Raducanu's triumph one of the greatest underdog stories ever in sport

Emma Raducanu’s US Open triumph defies belief and is one of the greatest underdog stories sport has EVER produced… after being ruthless in a victory without precedent, she proved she is made of all the right stuff

  • Emma Raducanu has won the US Open aged just 18, having not dropped a set 
  • Her success in New York defies belief, and is one of the best ever underdog tales 
  • She was not heard of weeks ago, but has clinched on of sport’s greatest prizes 
  • Raducanu was also ruthless in her win, and proved she is made of the right stuff 

There was a beautiful irony in what the remarkable Emma Raducanu achieved in New York on Saturday night and in the way she achieved it. 

When she lost at Wimbledon just a matter of weeks ago, forced to retire from her fourth round match with breathing issues, some, including John McEnroe suggested that she might not be made of the right stuff.

What she did in New York defies belief. It was other worldly. It was film script stuff. It is one of the greatest underdog stories sport has ever produced.  

Emma Raducanu’s US Open victory was otherworldly and one of history’s best underdog tales

This is a player who nobody had heard of a few months ago and now she has won one of the greatest prizes in the sport without dropping a set. It is Leicester City’s Premier League winning season compressed into one impossibly surreal fortnight in the Big Apple.

Raducanu was utterly ruthless in her dismissal of her Canadian opponent, just as she has been throughout the last fortnight and more. She broke her heart in the second game of the match when Fernandez saved a host of break points in a gargantuan game and then finally succumbed to Raducanu’s power and style. 

‘Emma is the one pushing the envelope already,’ an admiring Martina Navratilova said during her commentary.

What Raducanu did defies belief, and will be looked back on as the start of a wonderful career

It was why, in a way, the manner in which she played felt even more important than the history she was making. Because this was high-quality tennis. 

This was the kind of tennis that suggests Raducanu’s astonishing triumph at Flushing Meadows will not be looked back upon in years to come as a fluke but as the gilded beginning of a wonderful career.

Women’s tennis has been searching for a leader ever since the brilliance of Serena Williams finally began to fade and in Raducanu, it may just have found it. 

It had been 44 years since Virginia Wade became the last British woman to win a Grand Slam title but the way Raducanu blitzed her way through the field in New York last week suggested we may not have to wait long at all for the next one.

She came from the margins of tennis, playing her first US Open at just 18, to stand at its summit

When Wade won Wimbledon in 1977, she was renowned for putting her fans through the wringer on the way to her victories. She duly lost the first set of that ladies’ singles final to Betty Stove before rallying to win the next two sets. Raducanu has done it a different way. She has been utterly merciless in the manner of her victories.

When she lost her serve early in the second set and fell behind, some wondered whether she might crack and whether Fernandez, who had mounted stirring comebacks earlier in the tournament against the world’s best players, might be at it again. Raducanu simply broke Fernandez back in the next game.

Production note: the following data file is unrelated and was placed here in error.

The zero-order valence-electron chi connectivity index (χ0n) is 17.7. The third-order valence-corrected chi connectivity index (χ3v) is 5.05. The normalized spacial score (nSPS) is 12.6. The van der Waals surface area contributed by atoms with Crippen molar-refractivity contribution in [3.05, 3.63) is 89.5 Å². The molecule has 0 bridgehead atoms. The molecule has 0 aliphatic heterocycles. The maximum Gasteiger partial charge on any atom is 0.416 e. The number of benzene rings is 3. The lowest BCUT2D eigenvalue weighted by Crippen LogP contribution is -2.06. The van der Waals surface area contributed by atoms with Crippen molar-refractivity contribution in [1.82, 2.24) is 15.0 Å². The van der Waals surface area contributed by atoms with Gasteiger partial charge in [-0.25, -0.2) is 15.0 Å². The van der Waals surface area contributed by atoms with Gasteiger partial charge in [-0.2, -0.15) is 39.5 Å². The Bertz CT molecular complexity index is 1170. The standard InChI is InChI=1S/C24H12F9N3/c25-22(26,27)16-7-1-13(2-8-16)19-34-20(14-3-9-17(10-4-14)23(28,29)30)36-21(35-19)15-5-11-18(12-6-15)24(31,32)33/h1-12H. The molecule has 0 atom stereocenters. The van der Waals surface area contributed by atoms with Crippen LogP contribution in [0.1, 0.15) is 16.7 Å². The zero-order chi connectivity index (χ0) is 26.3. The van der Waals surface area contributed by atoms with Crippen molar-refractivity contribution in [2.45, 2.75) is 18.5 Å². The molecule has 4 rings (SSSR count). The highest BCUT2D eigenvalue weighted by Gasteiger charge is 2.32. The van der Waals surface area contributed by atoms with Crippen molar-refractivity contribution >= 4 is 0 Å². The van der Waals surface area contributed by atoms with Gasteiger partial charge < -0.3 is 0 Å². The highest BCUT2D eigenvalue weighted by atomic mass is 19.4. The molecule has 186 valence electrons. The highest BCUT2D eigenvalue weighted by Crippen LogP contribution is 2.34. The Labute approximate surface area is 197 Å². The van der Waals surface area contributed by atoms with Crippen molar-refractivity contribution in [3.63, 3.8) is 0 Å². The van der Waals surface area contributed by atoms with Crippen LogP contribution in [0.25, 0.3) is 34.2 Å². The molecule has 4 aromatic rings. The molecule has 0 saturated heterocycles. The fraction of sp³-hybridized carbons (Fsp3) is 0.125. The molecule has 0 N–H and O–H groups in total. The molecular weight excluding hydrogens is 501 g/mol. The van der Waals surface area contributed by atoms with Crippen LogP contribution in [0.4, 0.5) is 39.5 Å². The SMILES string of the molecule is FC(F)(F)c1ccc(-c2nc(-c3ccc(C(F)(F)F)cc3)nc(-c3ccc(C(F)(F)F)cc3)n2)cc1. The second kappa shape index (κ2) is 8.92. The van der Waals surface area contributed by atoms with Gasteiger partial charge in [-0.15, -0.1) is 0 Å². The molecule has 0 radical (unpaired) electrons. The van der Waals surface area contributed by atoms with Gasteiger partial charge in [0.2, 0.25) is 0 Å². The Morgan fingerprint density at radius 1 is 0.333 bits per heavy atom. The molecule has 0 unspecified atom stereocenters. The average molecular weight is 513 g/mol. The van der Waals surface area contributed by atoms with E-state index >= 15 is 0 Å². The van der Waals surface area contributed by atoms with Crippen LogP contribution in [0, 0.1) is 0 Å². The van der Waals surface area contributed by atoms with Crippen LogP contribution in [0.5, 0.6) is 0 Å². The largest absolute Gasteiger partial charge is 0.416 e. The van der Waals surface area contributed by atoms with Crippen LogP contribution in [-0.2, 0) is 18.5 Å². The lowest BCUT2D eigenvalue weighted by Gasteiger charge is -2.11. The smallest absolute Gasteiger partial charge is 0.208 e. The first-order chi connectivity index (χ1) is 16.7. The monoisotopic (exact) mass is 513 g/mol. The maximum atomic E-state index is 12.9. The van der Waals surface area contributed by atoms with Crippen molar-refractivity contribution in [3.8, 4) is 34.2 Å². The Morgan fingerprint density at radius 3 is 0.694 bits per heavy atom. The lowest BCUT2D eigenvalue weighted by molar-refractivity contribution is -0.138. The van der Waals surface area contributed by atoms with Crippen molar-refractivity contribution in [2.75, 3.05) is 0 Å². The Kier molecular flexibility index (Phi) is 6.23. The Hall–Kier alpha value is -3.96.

‘You want to know how she reacts to losing her serve?’ Navratilova laughed, ‘that’s how she reacts.’

The beauty of what Andy Murray achieved when he won the US Open in 2012 and became the first British man to win a Grand Slam title for 76 years was that it was a slow burn. He had fought and fought for it. 

Raducanu’s achievement in New York is sensationally without precedent in the history of sport

He was 25 and he had played in it eight times and, in the era of Roger Federer, Rafael Nadal and Novak Djokovic, people had begun to wonder openly whether he would win a big one.

It has not been like that for Radacanu. The beauty of what Raducanu achieved was that she has blown through tennis like a hurricane that gave precious little warning it was forming. She came from the margins of tennis, playing her first US Open at the age of 18, to stand at its summit.

In the struggle to come to terms with what tennis has been witnessing in New York these past two weeks or more, analysts have turned to tennis history in the search for answers. But the answers were not there. 

Having staged a revolution, Raducanu has demonstrated she is truly made of all the right stuff

Because what Raducanu achieved at the US Open was without precedent in the history of the sport. Nobody had come through the qualifying tournament at a Grand Slam and then won the Slam itself.

You have to look further afield for anything similar to what Raducanu has done. The US golfer Collin Morikawa won the US PGA title in his first tilt at it last year and then followed that up by winning The Open at Royal St George’s this summer, again in his first appearance at the British edition of golf’s fabled Majors.

In tennis, Raducanu is on her own. She staged a revolution here in New York and by the time anyone realised she was seizing power, it was too late. She even played out the last games of the match with a gashed knee after cutting it as she tried to retrieve a smash. Yes, she is made of the right stuff all right.

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